By Jessica Flores
This spring, The Quotidian Theatre Company will present Athol Fugard’s play, A Lesson from Aloes, a story about three characters in 1963 South Africa: Piet, a liberal Afrikaner, his wife Gladys, who is of English descent and recovering from a nervous breakdown, and Piet’s friend Steve, a black man just released from prison for protesting apartheid. While set in a particular moment of South African history, the three characters’ interactions as they struggle with betrayal, love, and friendship speaks to the universal appeal of Fugard’s work more than 30 years after he wrote it. We had the opportunity to chat with the director, Laura Giannarelli, about the production.
TWC: You have a great deal of experience as an actor, narrator, and director with a lot of that work in the Washington D.C. area. You’ve performed at the Kennedy Center, Roundhouse Theatre, and co-founded The Washington Stage Guild. What are you looking forward to in your upcoming directorial role for A Lesson from Aloes? Why did you choose to direct this play?
LG: I’m very much looking forward to directing it because I love Fugard’s work and this play in particular. It’s set during the horrors of apartheid, but deep down it’s about friendship, love, and the question of how to regain these things once they are lost.
Jack Sbarbori [Quotidian founder] brought the play to me. I went back to my bookshelf and reread it. I wondered if it would hold up to time or if it’s about a problem we solved with the end of apartheid. But I think it holds up really well. In the play, the characters are living in 1963 South Africa; Steve was arrested, Piet and Gladys’s house was raided due to their anti-government activism. But I think the play is relevant because it could actually take place anywhere in any country that has faced oppression. [Anyone] can relate to their plight—when you can’t get past a friend’s betrayal or a friend believes you have betrayed them. Fugard has a way of putting us in the shoes of those characters in the way he honestly portrays human interaction.
TWC: What kind of questions do you want the audience to have after seeing A Lesson from Aloes?
LG: I would leave that to them—I, with my actors, want to bring the characters as much to life as I can and let the audience determine for themselves what questions the play encourages in them or what questions the play raises.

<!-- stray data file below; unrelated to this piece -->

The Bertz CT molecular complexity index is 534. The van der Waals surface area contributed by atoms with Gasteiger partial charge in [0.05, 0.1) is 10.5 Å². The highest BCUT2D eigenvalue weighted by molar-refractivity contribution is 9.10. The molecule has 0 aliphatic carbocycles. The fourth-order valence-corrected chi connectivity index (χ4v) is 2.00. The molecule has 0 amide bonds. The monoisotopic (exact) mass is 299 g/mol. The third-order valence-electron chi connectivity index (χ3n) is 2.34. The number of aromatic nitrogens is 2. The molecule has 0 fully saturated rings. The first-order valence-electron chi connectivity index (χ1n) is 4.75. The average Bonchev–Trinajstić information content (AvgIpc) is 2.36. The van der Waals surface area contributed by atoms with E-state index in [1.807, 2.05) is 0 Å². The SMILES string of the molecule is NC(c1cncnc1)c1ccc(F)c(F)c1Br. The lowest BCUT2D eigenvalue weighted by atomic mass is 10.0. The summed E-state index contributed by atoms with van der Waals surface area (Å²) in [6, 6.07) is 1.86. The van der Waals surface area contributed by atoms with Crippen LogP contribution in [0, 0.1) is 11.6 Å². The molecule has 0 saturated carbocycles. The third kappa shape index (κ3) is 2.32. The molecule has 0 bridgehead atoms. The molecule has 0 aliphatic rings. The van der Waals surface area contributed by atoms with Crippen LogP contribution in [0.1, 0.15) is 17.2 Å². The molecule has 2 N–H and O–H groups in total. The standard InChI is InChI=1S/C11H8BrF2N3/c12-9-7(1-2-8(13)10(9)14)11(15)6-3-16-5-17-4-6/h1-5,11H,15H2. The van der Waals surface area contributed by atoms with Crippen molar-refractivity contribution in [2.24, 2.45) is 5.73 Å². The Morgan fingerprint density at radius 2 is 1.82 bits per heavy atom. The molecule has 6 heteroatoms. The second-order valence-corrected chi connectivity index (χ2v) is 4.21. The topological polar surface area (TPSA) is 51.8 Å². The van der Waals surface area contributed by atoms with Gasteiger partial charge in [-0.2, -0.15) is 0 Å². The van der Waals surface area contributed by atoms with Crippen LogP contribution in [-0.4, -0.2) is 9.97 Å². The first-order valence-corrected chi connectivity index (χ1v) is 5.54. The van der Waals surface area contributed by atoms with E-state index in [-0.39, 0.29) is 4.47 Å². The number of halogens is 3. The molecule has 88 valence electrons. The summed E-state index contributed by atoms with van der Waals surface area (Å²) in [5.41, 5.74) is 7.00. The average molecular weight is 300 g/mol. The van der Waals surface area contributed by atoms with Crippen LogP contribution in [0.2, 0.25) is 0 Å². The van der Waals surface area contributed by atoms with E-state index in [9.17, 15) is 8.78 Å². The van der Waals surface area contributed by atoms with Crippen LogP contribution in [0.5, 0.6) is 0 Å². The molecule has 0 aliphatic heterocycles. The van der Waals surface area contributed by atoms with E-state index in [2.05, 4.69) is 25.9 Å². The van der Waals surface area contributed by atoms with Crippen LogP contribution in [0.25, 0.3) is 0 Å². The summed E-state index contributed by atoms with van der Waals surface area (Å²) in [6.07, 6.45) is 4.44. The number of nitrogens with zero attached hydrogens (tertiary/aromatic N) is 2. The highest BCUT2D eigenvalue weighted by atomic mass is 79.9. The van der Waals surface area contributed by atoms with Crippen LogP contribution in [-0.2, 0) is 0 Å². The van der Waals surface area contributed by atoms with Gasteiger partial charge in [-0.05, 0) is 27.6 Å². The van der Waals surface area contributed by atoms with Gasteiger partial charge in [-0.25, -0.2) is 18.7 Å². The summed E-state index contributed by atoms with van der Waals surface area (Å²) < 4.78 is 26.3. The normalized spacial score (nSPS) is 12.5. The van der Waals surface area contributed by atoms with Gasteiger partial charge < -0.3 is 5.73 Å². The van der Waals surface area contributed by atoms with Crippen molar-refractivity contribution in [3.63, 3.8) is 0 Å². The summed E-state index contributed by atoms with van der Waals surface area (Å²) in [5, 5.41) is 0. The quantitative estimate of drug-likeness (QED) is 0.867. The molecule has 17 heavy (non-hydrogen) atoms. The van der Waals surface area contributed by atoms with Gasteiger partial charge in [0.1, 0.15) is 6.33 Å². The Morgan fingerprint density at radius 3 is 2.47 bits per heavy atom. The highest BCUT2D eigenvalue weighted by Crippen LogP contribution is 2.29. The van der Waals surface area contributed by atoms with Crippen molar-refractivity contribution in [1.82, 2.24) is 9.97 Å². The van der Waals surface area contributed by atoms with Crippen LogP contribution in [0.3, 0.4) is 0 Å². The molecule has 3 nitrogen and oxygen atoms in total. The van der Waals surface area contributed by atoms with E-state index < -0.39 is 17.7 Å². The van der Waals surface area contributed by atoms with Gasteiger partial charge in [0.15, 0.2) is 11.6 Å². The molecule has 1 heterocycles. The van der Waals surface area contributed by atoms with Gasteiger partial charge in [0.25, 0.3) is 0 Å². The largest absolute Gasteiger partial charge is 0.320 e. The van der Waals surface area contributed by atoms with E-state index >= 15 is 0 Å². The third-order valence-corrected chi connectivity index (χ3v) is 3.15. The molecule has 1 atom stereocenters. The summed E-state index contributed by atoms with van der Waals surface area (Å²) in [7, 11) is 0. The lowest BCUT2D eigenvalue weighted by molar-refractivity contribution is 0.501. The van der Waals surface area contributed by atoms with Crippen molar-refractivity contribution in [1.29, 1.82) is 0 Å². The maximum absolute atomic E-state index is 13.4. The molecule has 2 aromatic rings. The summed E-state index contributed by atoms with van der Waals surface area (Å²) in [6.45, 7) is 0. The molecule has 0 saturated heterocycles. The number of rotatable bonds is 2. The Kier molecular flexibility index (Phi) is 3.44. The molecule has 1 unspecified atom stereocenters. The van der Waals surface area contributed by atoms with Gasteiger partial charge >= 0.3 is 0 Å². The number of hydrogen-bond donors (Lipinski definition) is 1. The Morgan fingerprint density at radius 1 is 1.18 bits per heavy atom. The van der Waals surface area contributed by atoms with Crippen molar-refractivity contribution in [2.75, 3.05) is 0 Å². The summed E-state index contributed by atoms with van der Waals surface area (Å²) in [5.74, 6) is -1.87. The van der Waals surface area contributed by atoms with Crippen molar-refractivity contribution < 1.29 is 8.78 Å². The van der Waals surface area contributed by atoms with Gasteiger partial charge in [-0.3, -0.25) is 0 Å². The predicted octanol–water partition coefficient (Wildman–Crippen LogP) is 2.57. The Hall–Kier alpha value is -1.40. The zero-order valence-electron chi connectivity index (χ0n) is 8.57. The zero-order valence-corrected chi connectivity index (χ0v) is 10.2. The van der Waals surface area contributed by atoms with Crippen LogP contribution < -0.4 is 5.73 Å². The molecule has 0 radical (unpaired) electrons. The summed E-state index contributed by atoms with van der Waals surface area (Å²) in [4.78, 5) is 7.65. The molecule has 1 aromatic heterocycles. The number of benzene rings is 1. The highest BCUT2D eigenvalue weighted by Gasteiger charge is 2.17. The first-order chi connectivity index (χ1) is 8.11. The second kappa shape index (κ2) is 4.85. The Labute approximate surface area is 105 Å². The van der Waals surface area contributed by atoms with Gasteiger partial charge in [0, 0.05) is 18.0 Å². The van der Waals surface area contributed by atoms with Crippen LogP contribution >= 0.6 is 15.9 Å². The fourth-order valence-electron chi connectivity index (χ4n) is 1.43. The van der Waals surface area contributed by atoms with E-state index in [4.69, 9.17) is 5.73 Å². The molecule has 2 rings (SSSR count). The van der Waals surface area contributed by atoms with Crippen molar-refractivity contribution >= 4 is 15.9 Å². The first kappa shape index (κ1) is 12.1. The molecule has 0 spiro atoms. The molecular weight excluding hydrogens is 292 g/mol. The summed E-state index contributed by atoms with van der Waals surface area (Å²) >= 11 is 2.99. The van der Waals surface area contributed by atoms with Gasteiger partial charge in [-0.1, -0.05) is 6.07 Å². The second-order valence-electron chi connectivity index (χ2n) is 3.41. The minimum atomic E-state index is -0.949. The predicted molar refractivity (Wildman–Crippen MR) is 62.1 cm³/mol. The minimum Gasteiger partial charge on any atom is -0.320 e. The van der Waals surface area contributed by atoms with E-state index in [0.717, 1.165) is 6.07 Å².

TWC: What relevance do you think this play has for present times? Do you think it is a hallmark of good theater to be able to take this one specific moment, narrow it down to a few characters, but still have vast universal appeal?
LG: I feel very strongly that it does. That’s why Fugard’s plays are so powerful. They let you be right there in the circumstances with the actor in the play. I think for a theatrical experience to be universal, there has to be a way in for us. We have to be able to care about, to be invested in, at least one of the characters. There has to be someone we’re rooting for. In this play, we root for everybody and feel all their pain. But I think that is a hallmark of great theater… [plays] written in a specific time and place under specific circumstances, but centuries later we can relate. Think of Shakespeare, Wilde, and all the other great playwrights.
TWC: What do you consider important or special about Fugard’s plays?
LG: They’re always heartfelt and have a strong sense of joy and emotion. It’s sort of exhilarating when a character’s bravery and endurance is so moving to me. I wouldn’t want to give away the end, but to me it’s deeply moving in the character’s way of saying, almost like Samuel Beckett, “How can I possibly go on, but I’ll go on.” There’s nothing to do but persevere and keep at it and to me that’s emblematic of the human condition; we struggle against obstacles but we don’t give up.
TWC: Is there anything you would like to share about your performers?
LG: I worked with actress Laura Russell, who plays Gladys, when I directed Faith Healertwo years ago. I haven’t worked with David Dubov or Addison Switzer before, but we all have mutual friends in the company. Addison is sort of the newest person to me in terms of knowing his body of work, but he gave a fabulous audition. He knows David and other members of the company and he’s already part of the large circle that Quotidian draws on...I’m very excited. I love this play.